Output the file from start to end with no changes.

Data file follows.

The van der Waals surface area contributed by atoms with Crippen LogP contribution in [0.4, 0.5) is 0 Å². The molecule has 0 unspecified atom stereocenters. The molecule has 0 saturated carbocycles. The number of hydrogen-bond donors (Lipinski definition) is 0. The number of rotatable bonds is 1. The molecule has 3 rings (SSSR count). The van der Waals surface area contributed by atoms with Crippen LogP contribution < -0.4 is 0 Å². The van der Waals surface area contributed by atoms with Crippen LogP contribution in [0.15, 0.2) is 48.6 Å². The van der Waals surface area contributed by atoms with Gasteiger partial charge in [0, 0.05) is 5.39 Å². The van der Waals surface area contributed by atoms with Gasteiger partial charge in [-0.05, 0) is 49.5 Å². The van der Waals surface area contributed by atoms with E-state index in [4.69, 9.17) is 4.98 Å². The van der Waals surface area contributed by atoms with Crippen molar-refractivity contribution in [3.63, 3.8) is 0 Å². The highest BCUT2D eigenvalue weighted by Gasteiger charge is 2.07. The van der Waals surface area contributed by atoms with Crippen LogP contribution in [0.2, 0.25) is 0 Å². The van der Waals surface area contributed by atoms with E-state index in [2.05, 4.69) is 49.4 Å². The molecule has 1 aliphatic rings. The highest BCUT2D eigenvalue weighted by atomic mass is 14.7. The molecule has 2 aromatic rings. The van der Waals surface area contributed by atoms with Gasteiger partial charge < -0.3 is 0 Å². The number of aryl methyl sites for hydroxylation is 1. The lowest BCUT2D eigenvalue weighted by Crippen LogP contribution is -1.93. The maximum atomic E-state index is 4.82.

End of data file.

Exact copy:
The van der Waals surface area contributed by atoms with Crippen LogP contribution in [0.4, 0.5) is 0 Å². The molecule has 0 unspecified atom stereocenters. The molecule has 0 saturated carbocycles. The number of hydrogen-bond donors (Lipinski definition) is 0. The number of rotatable bonds is 1. The molecule has 3 rings (SSSR count). The van der Waals surface area contributed by atoms with Crippen LogP contribution < -0.4 is 0 Å². The van der Waals surface area contributed by atoms with Crippen LogP contribution in [0.15, 0.2) is 48.6 Å². The van der Waals surface area contributed by atoms with Gasteiger partial charge in [0, 0.05) is 5.39 Å². The van der Waals surface area contributed by atoms with Gasteiger partial charge in [-0.05, 0) is 49.5 Å². The van der Waals surface area contributed by atoms with E-state index in [4.69, 9.17) is 4.98 Å². The van der Waals surface area contributed by atoms with Crippen molar-refractivity contribution in [3.63, 3.8) is 0 Å². The highest BCUT2D eigenvalue weighted by Gasteiger charge is 2.07. The van der Waals surface area contributed by atoms with Crippen LogP contribution in [0.2, 0.25) is 0 Å². The van der Waals surface area contributed by atoms with E-state index in [2.05, 4.69) is 49.4 Å². The molecule has 1 aliphatic rings. The highest BCUT2D eigenvalue weighted by atomic mass is 14.7. The molecule has 2 aromatic rings. The van der Waals surface area contributed by atoms with Gasteiger partial charge < -0.3 is 0 Å². The number of aryl methyl sites for hydroxylation is 1. The lowest BCUT2D eigenvalue weighted by Crippen LogP contribution is -1.93. The maximum atomic E-state index is 4.82.